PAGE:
What is Diastolic Pressure?

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  • Written By: Svetlana Arutyunyan
  • Edited By: Lindsay D.
  • Last Modified Date: 20 October 2019
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Diastolic blood pressure measures the pressure exerted by the heart against artery walls when the heart is at rest. Usually displayed in conjunction with the systolic blood pressure, the diastolic pressure marks the end of the cardiac cycle, when the heart fills with blood. The systolic blood pressure, on the other hand, marks the beginning of the cardiac cycle, when the heart contracts. The difference between systolic and diastolic blood pressure is called pulse pressure.

One of the instruments used to read heart pressure is a sphygmomanometer. Written as a fraction, heart pressure is measured by millimeters of mercury (mmHg). Systolic blood pressure is represented by the top, larger number, while diastolic blood pressure is the lower, smaller number.

Blood pressure can change throughout the day, depending on temperature, exercise, narcotic use, and posture. It is advised that an individual checks his or her blood pressure several times during the day in order to get a more accurate assessment. One can check his or her blood pressure at a doctor’s office, or in the comfort of the home. A disadvantage of going to the doctor is that an individual may feel nervous about the visit, and thus inaccurately display a higher blood pressure. This is called white-coat hypertension.


For a healthy adult, 18 years of age and older, a normal systolic pressure is considered between 90 and 119 mmHg. A normal diastolic blood pressure is between 60 and 79 mmHg. An individual whose systolic blood pressure is below 90 and diastolic pressure below 60 may suffer from hypotension. On the other hand, a systolic pressure above 140, and a diastolic pressure above 90, indicates hypertension. One of the ways in which an individual can lower his or her blood pressure is by losing weight, eating healthier, and exercising.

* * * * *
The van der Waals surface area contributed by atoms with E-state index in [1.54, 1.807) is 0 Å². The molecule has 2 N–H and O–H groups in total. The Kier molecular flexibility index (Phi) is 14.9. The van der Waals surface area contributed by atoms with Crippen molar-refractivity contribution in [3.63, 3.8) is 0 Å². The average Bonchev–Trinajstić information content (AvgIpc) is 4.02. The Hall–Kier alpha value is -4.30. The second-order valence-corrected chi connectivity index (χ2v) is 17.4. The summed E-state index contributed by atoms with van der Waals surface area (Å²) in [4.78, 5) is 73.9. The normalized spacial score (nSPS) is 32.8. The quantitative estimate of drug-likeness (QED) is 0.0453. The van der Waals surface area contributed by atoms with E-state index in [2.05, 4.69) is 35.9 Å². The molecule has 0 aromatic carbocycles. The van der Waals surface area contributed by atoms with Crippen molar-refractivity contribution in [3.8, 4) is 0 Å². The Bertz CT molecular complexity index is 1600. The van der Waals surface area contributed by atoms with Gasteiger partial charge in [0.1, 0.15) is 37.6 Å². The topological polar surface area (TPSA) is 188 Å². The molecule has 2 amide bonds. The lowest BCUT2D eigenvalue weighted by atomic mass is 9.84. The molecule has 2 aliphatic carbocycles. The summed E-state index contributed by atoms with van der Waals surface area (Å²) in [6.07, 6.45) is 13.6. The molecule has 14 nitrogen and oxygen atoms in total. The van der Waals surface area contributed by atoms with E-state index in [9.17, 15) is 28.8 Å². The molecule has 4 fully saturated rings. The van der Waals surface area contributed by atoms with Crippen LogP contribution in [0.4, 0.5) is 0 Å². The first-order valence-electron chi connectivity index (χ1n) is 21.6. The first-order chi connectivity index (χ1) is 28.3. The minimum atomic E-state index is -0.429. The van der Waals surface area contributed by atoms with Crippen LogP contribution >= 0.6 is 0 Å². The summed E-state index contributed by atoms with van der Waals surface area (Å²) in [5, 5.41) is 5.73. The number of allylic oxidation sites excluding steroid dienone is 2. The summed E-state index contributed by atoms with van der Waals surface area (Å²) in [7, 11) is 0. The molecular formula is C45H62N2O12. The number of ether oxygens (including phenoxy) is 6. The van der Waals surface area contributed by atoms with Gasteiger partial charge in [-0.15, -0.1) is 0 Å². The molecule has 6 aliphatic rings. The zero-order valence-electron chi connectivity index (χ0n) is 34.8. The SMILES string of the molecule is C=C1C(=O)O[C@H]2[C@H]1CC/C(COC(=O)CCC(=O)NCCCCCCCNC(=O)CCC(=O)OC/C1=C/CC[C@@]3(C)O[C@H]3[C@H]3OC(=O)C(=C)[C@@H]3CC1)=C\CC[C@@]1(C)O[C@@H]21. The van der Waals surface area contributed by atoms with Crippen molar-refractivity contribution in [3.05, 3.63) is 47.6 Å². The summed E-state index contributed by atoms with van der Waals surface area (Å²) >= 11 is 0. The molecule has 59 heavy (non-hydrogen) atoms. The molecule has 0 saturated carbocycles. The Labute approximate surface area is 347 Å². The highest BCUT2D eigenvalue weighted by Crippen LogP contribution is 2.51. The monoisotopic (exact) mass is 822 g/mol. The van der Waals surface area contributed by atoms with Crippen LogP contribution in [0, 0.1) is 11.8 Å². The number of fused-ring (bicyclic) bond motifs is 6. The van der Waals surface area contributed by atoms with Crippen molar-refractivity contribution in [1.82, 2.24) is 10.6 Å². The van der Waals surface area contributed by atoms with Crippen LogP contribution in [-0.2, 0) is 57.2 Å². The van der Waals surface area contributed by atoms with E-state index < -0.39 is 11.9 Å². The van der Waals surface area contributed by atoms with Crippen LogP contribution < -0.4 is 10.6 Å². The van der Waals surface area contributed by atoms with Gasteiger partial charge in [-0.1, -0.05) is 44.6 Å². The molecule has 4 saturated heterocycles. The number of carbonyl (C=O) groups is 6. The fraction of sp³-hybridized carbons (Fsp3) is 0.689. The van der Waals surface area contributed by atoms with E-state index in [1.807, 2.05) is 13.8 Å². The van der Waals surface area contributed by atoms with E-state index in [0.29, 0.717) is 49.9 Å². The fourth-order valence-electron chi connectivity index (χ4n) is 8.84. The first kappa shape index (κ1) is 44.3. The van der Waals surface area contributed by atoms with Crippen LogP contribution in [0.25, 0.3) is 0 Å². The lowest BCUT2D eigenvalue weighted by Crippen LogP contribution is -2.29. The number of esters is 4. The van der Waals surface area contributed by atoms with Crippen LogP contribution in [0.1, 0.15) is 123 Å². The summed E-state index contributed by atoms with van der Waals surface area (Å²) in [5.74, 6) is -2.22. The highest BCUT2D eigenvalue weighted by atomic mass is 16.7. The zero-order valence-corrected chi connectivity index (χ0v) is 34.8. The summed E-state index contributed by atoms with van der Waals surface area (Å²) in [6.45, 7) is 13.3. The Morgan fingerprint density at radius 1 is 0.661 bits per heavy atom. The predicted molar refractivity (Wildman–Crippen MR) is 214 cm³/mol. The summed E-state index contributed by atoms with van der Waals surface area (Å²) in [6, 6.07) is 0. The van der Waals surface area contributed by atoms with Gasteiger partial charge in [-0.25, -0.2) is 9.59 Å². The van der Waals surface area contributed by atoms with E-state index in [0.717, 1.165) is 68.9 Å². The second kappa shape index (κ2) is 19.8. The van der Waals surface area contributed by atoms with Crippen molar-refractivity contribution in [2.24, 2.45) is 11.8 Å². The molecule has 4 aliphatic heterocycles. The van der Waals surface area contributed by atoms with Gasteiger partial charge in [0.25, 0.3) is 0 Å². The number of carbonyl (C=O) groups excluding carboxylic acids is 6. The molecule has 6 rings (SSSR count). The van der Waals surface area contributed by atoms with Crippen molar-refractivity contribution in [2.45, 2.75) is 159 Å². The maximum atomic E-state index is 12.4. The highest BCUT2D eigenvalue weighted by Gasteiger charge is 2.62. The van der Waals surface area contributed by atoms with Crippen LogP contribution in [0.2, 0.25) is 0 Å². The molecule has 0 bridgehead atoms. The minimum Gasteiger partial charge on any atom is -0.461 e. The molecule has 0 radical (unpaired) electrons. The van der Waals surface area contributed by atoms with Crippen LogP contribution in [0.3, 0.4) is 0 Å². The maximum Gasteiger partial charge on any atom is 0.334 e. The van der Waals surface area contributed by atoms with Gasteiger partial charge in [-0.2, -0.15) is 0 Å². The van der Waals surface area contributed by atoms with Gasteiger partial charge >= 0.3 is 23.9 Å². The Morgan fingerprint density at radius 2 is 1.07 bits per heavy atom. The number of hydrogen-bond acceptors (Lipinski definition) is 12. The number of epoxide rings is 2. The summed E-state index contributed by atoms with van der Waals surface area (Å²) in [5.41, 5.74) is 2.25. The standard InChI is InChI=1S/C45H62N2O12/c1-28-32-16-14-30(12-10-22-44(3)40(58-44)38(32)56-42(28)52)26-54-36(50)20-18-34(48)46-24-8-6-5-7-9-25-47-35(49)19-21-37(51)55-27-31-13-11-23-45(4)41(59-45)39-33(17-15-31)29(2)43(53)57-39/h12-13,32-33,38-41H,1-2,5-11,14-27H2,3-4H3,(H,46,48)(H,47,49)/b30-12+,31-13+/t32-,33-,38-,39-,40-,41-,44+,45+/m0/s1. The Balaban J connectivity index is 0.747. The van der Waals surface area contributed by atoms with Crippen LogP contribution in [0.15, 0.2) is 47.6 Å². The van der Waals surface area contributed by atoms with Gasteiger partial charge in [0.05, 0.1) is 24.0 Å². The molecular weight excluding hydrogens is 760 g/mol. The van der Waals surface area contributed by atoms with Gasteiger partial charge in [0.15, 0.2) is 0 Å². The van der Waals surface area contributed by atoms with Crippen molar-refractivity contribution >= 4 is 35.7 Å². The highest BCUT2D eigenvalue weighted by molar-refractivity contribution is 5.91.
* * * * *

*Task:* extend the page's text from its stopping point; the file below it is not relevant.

High blood pressure, called hypertension, can cause kidney disease, heart failure, blindness, heart attack, and stroke. Low blood pressure, called hypotension, can cause dizziness, nausea, and fainting. Some of the causes of hypotension include dehydration, gland disorders, and infections.

For younger people, diastolic blood pressure is a good indicator of hypertension, since higher diastolic pressure increases the likelihood of suffering from hypertension. Systolic blood pressure rises as people get older, and becomes a more important factor in determining hypertension. Older people with a higher systolic blood pressure are more likely to experience a stroke, kidney disease, and heart attack.

Adults over the age of 18 are advised to check blood pressure once a year. An individual may not experience any symptoms of high blood pressure, which is why conducting the check is imperative. Checking blood pressure for individuals who are taking medication for high blood pressure may reveal whether their treatment is working.


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Post 3

I have heard that some people have a naturally higher or lower blood pressure, for instance, someone's normal blood pressure would be considered "high" by regular standards. Is this true, and if so, what causes it? Is this related to diastolic pressure?

Post 2

Thanks for this article -- I kept hearing the term thrown around on medical TV shows in connection to high blood pressure, but I never quite knew how they measured things like that. Now the next time I got to the doctor at least I'll know what's going on when they strap that cuff on!

Post 1

why is the normal rate of diastolic pressure is given more importance while checking BP?

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